4 Reasons Your Dog's Paw Pads are Dry and Cracked

Paw Balm

A pup’s paw pads play an important role in the overall structure and function of the foot.  They are designed to help with balance, insulation, traction, stability and shock absorption; all crucial to a dog’s ability to move and explore his world safely and comfortably. When paw pads become dry and cracked, it is painful for your dog, and the door is open for bacteria and infection to set in.  Situations contributing to dry, cracked paw pads include:

Hot Pavement

Always check the temperature of pavement with the back of your hand before allowing your pup to walk on it.  If you can’t hold your hand there for 10 seconds comfortably, then it is too hot for your pooch’s feet.

Wintry Conditions

Very cold, ice and snow and certain sidewalk salt and ice-melts can be harmful to your dog’s paw pads.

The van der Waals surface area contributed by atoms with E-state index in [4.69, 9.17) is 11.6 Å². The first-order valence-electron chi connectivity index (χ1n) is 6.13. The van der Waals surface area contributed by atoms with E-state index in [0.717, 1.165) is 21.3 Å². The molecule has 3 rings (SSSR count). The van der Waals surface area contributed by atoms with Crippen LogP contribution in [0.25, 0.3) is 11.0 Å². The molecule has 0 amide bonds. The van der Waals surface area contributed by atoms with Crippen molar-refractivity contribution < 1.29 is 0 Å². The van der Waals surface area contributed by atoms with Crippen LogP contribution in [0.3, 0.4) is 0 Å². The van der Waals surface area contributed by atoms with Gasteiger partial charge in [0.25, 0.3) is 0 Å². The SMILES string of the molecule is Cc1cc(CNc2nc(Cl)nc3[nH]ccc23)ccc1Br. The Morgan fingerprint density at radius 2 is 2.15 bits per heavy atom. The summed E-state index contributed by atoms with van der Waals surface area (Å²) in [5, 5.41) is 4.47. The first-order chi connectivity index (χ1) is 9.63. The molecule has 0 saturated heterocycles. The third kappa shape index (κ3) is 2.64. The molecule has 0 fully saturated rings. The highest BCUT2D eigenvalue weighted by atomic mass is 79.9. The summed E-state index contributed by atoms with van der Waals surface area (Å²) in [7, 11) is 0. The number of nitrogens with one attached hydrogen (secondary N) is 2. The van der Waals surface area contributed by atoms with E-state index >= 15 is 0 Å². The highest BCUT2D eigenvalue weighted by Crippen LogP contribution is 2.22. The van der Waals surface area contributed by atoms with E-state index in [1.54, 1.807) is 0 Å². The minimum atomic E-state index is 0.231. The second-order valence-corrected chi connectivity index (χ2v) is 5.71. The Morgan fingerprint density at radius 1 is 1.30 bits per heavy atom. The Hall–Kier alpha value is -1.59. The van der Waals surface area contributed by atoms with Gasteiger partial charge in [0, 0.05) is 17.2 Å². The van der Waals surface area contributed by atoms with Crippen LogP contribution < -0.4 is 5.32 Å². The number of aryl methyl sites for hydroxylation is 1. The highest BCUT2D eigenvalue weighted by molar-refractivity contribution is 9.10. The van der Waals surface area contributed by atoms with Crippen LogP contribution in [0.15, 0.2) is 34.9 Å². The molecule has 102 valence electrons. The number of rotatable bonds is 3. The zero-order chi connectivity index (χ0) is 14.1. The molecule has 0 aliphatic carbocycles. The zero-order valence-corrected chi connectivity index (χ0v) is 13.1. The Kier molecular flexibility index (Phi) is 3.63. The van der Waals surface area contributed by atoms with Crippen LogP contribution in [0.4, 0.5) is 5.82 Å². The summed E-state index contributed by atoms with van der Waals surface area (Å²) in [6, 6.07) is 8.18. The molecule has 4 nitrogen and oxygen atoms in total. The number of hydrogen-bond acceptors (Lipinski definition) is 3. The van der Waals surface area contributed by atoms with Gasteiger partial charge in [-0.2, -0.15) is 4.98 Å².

Rough Surfaces

Unsurfaced trails, sidewalks or road surfaces can leave paw pads thirsty and rougher than normal.

Excessive Licking

Excessive licking of the paws can leave pads in need of moisture.

Luckily for our pups there is a solution to dry, cracked and painful pads.  AlwaysPups Paw Balm is specifically formulated to moisturize and protect with a lick-safe balm that can be safely applied as often as needed. This nourishing paw balm is handmade in the US with a natural moisturizer blend including organic shea butter, coconut oil, lavender oil and rosehip oil. Not only will it feel amazing on your dog’s feet, the soft lavender scent is calming. 

Check your dog’s paws frequently for signs of dryness or cracking.  Apply a paw balm regularly to keep their feet in top shape so they are always ready to hit the trail with you.  See your veterinarian if you notice any bleeding, tears, punctures or other injuries to the paw that may require medical attention.

This content is presented solely for informational purposes and may not be relied upon to replace in-person medical advice, diagnosis, or treatment by a professional pet healthcare provider.

Article Source:

Dr. Julie Buzby. Dog Paw Anatomy 101 (Plus 7 Paw Problems). Dr. Buzby’s Blog. 2023

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